Insidious: Decent horror betrayed by overkill



By Matt Brunson




STARS Patrick Wilson, Rose Byrne

It's not as if the world really needed yet another exorcist tale when The Last Exorcism hit theaters late last summer, but that masterfully constructed faux-documentary unexpectedly proved to be a welcome addition to the horror canon. Likewise, while it's probably time to call for a moratorium on both haunted-house thrillers and creepy-child sagas, Insidious milks a bit of innovativeness from both these sub-genres before self-destructing.

Patrick Wilson and Rose Byrne make for a natural and believable coupling as Josh and Renai Lambert, who move into an old mansion with their three kids in tow. An accident in the attic leaves son Dalton (Ty Simpkins) in a comatose state, and soon afterward, all sorts of supernatural shenanigans begin occurring. No problem; the Lamberts simply pack up and move out. But when strange things start happening at their new abode, they suspect that it wasn't the former house itself that was haunted ...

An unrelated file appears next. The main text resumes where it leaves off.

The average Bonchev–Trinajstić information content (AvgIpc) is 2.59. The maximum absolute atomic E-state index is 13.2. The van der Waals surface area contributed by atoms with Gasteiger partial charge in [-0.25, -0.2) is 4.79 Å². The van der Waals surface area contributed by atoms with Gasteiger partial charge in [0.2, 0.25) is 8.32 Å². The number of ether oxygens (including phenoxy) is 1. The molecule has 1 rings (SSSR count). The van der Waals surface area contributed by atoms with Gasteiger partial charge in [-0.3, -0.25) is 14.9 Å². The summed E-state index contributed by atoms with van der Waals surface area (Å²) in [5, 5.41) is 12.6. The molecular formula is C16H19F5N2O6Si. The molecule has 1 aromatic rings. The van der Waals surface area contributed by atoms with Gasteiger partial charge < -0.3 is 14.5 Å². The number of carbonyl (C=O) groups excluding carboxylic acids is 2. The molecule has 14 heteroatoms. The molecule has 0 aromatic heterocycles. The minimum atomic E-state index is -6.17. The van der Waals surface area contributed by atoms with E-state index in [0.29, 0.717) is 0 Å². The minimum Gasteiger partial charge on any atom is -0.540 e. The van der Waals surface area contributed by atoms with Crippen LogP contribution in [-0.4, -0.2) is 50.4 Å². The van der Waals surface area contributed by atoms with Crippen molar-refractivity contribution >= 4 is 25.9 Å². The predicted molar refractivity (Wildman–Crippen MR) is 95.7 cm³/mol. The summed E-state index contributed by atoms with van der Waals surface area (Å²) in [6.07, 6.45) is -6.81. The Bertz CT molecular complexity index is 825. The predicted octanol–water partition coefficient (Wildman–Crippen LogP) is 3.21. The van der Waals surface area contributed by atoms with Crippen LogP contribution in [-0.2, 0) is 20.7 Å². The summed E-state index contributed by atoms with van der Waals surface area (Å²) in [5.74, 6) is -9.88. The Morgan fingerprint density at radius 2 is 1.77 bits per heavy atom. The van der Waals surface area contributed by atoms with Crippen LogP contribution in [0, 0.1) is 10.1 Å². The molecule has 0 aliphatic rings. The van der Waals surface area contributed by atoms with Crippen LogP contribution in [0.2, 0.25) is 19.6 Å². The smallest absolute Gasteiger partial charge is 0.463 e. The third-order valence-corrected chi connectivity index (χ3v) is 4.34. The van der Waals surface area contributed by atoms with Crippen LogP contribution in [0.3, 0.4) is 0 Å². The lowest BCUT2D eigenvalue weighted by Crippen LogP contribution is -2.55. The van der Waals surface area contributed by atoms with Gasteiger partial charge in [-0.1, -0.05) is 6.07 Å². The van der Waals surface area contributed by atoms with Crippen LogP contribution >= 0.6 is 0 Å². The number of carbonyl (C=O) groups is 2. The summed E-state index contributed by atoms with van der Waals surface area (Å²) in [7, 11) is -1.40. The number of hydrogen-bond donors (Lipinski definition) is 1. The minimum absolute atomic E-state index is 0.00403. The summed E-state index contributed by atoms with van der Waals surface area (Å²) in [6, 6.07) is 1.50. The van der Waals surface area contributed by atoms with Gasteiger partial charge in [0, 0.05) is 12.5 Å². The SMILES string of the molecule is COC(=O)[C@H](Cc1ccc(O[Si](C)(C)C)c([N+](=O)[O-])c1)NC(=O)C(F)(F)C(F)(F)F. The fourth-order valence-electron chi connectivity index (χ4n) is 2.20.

Director James Wan and scripter Leigh Whannell (the duo behind Saw) don't allow a PG-13 rating to temper their work: Rather than relying on gore, they manage to conjure some genuine tension by keeping both the characters and the audience off-kilter for much of the running time. But the film slips drastically with the introduction of two paranormal investigators whose painfully unfunny comic relief (we're not talking Bill Murray and Dan Aykroyd) disrupts the unsettling mood. Late arrival Lin Shaye (a grotesque foil in Farrelly movies) is excellent as the two clods' all-knowing boss, but her elaborate — and exceedingly daft — explanations regarding the otherworldly occurrences further deflate the project, and the frantic finale is simply overkill. And the less said about the awful last-minute twist, the better.

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